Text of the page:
Posted Thursday, May 29, 2014 --- 4:40 p.m.
"I love being a dad. It is the greatest thing ever," says Dr. Christopher Harkin, a Meriter Family Medicine doctor, "There is nothing like the birth of your child. You will feel overwhelmed and you won't know to cry or to laugh, but every moment is just a joy."
Dr. Harkin says it's important for dad to attend appointments with mom leading up to the birth.
"The more you can be there and the more you can be involved, the more you will feel like this is a big part of your life," he explains.
That's because often it's difficult for dads to feel involved.
"Your wife is going through so many changes, so you just have to be there, be attentive to her needs and just be ready to help whenever possible," says Harkin.
"Some things are happening with dad, too," says Joey Donovan Guido, a father and facilitator of Meriter's "Dad's Day" class, "It's been proven that dad's chemistry changes when he knows he's going to be a dad, so his hormones are changing too."
The Dad's Day class is based on Guido's blog "Daddy Brain", which he started after some personal struggles.
"I was feeling depressed. I was feeling isolated, and I was feeling very sad," recalls Guido, "I started looking for support for myself, and I couldn't find it. One of the major topics of the workshop is dad's emotional life and helping dads acknowledge that these emotions are okay to have and they're okay to talk about."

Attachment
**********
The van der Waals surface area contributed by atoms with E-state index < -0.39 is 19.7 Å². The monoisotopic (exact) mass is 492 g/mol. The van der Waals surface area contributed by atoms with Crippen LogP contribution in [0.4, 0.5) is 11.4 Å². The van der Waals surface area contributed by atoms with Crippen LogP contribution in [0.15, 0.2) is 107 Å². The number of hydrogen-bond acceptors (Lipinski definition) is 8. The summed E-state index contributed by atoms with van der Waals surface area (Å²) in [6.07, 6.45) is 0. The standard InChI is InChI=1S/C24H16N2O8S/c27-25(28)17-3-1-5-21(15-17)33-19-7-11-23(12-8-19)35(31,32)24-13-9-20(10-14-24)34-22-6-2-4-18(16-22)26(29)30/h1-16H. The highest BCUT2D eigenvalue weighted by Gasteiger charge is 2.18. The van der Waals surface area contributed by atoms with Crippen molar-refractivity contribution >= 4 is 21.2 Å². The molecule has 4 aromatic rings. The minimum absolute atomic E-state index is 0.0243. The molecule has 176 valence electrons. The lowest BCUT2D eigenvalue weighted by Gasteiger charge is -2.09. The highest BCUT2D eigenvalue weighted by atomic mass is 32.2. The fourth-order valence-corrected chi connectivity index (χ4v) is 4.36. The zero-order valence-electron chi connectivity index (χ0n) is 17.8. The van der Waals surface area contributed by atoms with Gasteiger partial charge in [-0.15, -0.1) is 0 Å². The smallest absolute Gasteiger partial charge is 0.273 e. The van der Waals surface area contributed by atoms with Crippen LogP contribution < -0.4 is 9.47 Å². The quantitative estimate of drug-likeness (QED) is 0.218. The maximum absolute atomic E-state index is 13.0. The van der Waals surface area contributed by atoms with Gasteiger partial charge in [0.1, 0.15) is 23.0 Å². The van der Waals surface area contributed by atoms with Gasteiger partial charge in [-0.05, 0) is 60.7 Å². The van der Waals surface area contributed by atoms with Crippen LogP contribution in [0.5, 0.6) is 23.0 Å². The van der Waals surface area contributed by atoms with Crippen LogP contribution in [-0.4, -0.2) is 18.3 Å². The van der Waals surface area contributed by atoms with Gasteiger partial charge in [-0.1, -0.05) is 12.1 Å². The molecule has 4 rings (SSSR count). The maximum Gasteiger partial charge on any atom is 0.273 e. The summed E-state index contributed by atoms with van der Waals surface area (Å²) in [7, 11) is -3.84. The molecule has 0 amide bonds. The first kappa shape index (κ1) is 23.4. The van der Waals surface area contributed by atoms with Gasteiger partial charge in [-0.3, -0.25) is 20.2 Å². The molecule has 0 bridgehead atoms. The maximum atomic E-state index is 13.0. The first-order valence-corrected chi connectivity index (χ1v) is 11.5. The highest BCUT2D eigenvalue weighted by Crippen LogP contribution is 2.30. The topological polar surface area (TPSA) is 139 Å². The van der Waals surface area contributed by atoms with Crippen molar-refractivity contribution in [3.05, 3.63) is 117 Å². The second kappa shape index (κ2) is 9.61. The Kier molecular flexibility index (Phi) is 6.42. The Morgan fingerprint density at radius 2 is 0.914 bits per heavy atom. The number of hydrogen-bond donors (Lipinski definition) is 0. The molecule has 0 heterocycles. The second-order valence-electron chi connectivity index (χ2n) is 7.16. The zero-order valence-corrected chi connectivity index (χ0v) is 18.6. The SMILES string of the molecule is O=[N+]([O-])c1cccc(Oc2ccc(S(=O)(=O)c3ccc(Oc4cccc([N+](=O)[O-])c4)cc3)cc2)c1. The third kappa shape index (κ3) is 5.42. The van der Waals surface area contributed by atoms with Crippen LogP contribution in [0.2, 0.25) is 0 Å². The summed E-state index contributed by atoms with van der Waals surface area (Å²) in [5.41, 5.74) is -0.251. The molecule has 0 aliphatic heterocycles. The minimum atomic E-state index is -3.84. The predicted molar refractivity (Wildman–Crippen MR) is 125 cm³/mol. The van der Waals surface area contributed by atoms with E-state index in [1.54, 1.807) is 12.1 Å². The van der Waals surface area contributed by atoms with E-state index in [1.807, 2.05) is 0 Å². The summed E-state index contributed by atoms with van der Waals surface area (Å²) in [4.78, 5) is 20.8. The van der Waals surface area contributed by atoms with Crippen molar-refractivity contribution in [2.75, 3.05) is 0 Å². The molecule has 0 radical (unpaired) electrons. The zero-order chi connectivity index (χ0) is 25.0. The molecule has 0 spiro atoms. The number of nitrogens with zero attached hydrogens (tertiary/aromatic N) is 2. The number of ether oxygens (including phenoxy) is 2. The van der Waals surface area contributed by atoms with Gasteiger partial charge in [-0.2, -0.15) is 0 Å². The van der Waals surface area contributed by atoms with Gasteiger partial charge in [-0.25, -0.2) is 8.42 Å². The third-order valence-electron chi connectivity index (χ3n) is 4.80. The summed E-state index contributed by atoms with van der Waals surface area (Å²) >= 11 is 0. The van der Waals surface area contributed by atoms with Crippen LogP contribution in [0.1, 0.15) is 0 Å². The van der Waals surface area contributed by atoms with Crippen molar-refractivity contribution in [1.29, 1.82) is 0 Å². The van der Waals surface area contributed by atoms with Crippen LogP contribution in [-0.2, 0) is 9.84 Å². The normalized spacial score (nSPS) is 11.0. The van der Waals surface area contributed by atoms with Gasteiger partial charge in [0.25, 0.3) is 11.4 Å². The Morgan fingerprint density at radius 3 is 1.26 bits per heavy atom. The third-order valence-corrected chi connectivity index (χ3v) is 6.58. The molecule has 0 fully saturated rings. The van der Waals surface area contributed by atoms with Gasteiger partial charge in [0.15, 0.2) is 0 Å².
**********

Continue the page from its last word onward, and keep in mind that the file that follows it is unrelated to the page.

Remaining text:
Guido also says it's time to change the perception that dad is a secondary parent.
"Most of the time guys are supposed to think about beer and sports, right?" he says jokingly, "But there's more to men than just those simplistic things."
And Dr. Harkin agrees, "Fathers are just as important as mothers are. We now live in a world where both fathers and mothers are working, both parents feel a lot of pressures to try and make sure that their families have everything that they need. Part of that is taking an active role in parenting."
Guido says one great way for dad and baby to bond is if dad talks to baby in utero. He suggests going to the store, alone, picking out a book you want to read to your child, and then every night read to your baby and your wife.
Meriter offers a number of classes for new moms and dads to help them adjust to being a parent. Here are two good ones to check out:
And Guido's blog Daddy Brain can be found here: